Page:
The limits of Moco schools' economic integration study
There are big limits to the study released today showing that several hundred low-income students who went to school in low-poverty schools in Montgomery County did better on standardized math tests than kids who went to high-poverty schools:
1) Scores on standardized tests don’t actually show that kids are really learning anything. A rise in scores could mean better test prep.
2) The suggestion in the results of this study is that the school makes all the difference, and there is substantial research that shows that things are more complicated.
You can read about the report in this story by my colleagues Michael Birnbaum and Stephanie McCrummen.
It tracked the performance of 858 elementary students in public housing scattered across Montgomery from 2001 to 2007. About half the students ended up in schools where less than 20 percent of students qualified for subsidized meals, and most of the others went to schools where up to 60 percent of the students were poor and where the county had directed extra resources.
After seven years, the children in the lower-poverty schools performed 8 percentage points higher on standardized math tests than peers at higher-poverty schools. Students in these schools scored modestly higher on reading tests, but those results were not statistically significant.
But consider the report released recently by the Casey Foundation, a private charitable organization that advocates for policies to help poor children and families, titled “Early Warning!: Why Reading by the End of Third Grade Matters,” the latest in a series of “Kids Count” analyses.
The authors take the 2009 reading test results released in March from the National Assessment of Educational Progress -- considered to be the gold standard in K-12 standardized assessment -- and break down the numbers to show how well different groups of disadvantaged students are doing:
- 90 percent of low-income black students in high-poverty schools were not reading at grade level by fourth grade.
- 83 percent of poor black students in schools with moderate to low levels of poverty did not reach the goal.
- 88 percent of Hispanic students in high-poverty schools missed the mark.
- 82 percent of Hispanic students in schools with low or moderate rates of families living in poverty did not read at grade level.
It’s not JUST the school. That’s not to say that schools don’t matter. Of course they do. Kids who attend schools that are well-resourced, well-managed and well-staffed are bound to perform better than kids who attend schools that aren’t, and, the more troubled schools in our country are almost always found in high-poverty areas.
And, of course, integration of neighborhoods and schools should be seen as rooted in the country’s core values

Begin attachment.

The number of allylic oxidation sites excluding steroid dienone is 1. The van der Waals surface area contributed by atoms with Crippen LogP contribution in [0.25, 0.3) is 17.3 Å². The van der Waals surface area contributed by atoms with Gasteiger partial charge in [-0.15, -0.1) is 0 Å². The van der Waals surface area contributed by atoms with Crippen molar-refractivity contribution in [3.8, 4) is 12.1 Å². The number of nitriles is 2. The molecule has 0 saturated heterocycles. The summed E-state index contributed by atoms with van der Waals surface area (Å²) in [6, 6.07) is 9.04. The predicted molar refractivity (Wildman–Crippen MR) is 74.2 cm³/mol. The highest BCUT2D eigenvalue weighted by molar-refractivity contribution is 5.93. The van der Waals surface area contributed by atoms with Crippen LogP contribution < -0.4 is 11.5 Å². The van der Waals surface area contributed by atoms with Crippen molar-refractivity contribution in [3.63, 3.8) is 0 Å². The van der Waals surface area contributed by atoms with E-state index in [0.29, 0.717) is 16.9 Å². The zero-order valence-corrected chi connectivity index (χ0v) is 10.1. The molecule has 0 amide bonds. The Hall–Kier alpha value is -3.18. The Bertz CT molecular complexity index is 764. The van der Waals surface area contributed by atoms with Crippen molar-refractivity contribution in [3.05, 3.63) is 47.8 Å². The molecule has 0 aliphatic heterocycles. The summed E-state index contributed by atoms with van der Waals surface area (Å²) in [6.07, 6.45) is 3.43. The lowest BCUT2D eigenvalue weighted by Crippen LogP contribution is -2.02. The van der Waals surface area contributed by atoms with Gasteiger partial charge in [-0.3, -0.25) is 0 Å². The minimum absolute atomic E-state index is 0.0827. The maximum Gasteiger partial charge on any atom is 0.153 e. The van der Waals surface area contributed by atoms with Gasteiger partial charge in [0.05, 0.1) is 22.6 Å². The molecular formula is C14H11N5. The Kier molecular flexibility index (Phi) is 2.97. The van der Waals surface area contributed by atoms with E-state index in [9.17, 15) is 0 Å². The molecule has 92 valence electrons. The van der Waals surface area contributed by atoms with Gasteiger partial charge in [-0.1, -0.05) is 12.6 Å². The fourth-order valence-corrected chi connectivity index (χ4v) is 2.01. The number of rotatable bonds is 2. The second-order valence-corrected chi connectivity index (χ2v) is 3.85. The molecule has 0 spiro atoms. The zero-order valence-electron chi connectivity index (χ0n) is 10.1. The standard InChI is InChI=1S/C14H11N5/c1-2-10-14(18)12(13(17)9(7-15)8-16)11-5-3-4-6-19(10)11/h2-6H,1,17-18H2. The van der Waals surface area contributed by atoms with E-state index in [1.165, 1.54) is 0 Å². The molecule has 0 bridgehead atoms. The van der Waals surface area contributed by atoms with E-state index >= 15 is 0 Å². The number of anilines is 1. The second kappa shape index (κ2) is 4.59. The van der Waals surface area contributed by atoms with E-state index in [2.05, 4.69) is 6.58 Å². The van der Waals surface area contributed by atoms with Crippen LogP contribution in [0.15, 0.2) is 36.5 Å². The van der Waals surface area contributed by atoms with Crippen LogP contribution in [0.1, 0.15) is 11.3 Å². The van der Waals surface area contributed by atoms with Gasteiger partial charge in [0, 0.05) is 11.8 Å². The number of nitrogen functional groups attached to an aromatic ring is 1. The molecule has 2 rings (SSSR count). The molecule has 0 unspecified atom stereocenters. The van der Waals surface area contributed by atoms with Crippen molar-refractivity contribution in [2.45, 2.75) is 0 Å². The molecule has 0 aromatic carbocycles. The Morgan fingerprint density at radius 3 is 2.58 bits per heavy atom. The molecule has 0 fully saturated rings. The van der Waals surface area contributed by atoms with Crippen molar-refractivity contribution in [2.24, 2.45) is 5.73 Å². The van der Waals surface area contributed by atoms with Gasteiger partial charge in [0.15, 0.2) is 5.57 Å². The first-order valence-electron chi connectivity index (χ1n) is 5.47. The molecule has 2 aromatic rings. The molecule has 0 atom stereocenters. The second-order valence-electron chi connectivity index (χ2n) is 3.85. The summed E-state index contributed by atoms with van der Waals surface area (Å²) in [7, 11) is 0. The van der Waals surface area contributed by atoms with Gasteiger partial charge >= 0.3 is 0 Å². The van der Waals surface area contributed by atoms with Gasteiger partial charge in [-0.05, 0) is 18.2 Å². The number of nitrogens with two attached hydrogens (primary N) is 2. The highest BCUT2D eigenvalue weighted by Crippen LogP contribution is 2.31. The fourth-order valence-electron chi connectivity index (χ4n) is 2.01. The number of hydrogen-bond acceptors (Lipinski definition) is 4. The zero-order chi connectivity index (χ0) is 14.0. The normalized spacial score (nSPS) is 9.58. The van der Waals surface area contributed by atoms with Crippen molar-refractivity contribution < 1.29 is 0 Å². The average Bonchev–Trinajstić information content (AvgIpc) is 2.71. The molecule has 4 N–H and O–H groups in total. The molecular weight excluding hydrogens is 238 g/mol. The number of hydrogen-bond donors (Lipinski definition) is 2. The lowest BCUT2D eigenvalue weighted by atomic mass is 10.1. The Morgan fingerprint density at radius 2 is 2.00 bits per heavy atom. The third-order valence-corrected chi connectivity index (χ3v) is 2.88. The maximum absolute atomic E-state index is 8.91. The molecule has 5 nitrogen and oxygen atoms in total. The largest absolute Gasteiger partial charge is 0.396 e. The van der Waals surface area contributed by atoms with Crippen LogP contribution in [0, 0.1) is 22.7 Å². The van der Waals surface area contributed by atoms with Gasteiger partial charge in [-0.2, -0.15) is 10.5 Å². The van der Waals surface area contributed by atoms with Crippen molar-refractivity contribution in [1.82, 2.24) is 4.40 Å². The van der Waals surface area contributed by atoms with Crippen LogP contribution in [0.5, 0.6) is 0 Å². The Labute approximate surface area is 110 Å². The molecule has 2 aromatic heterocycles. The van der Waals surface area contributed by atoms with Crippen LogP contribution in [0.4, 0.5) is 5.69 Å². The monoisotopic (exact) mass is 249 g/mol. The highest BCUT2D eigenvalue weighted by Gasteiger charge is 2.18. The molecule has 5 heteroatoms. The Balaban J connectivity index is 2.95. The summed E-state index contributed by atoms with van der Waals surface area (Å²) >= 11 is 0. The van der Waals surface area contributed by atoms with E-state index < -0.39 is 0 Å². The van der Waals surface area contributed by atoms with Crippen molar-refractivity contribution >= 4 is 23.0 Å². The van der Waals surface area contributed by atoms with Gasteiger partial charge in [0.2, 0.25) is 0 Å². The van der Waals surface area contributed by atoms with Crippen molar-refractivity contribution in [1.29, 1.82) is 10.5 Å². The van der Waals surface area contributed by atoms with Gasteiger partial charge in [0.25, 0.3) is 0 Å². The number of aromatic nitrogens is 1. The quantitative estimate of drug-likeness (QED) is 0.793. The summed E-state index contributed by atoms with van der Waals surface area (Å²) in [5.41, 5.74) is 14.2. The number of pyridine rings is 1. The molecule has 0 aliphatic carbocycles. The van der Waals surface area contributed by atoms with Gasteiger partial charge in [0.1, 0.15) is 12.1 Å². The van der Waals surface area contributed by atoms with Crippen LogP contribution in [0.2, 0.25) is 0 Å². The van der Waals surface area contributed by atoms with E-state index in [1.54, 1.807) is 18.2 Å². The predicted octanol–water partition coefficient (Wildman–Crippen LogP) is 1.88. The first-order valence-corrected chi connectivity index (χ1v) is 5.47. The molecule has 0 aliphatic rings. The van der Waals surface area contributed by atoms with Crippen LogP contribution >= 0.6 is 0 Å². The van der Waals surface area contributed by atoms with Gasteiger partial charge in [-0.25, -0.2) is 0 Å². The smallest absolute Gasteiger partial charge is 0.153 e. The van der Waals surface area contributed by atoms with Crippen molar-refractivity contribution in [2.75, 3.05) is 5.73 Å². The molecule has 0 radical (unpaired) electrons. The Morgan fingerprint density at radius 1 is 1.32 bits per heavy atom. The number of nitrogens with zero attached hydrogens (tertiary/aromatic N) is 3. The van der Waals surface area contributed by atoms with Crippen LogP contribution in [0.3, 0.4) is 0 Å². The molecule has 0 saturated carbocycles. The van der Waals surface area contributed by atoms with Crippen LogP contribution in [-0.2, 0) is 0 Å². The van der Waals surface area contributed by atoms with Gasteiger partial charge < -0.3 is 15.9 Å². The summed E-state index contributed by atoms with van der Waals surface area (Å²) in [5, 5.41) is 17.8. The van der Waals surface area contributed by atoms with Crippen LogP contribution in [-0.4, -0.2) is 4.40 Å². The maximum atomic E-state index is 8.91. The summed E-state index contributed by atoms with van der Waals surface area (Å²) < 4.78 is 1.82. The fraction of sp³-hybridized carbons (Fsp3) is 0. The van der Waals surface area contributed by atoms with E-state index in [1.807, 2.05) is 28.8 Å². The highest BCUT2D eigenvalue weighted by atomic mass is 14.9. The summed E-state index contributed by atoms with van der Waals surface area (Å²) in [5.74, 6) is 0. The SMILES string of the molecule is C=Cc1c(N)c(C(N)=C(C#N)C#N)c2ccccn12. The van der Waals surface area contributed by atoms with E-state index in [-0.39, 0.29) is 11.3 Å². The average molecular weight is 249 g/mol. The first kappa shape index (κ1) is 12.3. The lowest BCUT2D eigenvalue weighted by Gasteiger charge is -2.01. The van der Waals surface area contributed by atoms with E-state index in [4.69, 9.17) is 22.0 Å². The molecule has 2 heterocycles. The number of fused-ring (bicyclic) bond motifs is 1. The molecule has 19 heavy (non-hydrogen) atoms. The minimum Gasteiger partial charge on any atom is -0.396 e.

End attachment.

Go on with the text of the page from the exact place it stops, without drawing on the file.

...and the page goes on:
But the stubborn fact remains that without attacking the roots of poverty, we will never close the stubborn achievement gap. Putting poor kids in middle-class schools will help some of them, and that’s a good thing, but the real answer is alleviating poverty.
David Berliner, regent’s professor emeritus at Arizona State University, a prominent researcher and educational psychologist, has studied how achievement is affected by poverty-induced physical, sociological and psychological problems that children bring to school.
These are six out-of-school factors Berliner has identified that are common among the poor and that affect how children learn: (1) low birth weight and nongenetic prenatal influences; (2) inadequate medical, dental and vision care, often a result of inadequate or no medical insurance; (3) food insecurity; (4) environmental pollutants; (5) family relations and family stress; and (6) neighborhood characteristics.
A change in school Zip Code can address some of these issues, but not all of them.
D.C. Schools Chancellor Michelle Rhee and other like-minded schools chiefs like to say that it is just an “excuse.” They ignore the education and social science research showing the strong link between family income and standardized test scores.
Meanwhile, new Census Bureau figures show that one in seven Americans live at or below the poverty line, defined as an annual income for a family of four of $22,000.
We can build zillions of charter schools and give standardized tests to kids every day of the week and fire tons of teachers and close a lot of traditional public schools.
Our problems won’t go away in education because we still will be ignoring the obvious.
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| October 15, 2010; 11:35 AM ET
Categories: Equity, Research, School turnarounds/reform | Tags: casey foundation, david berliner, economic integration, high-poverty schools, low-income families, michelle rhee, moco schools, montgomery county schools, poverty, standardized tests
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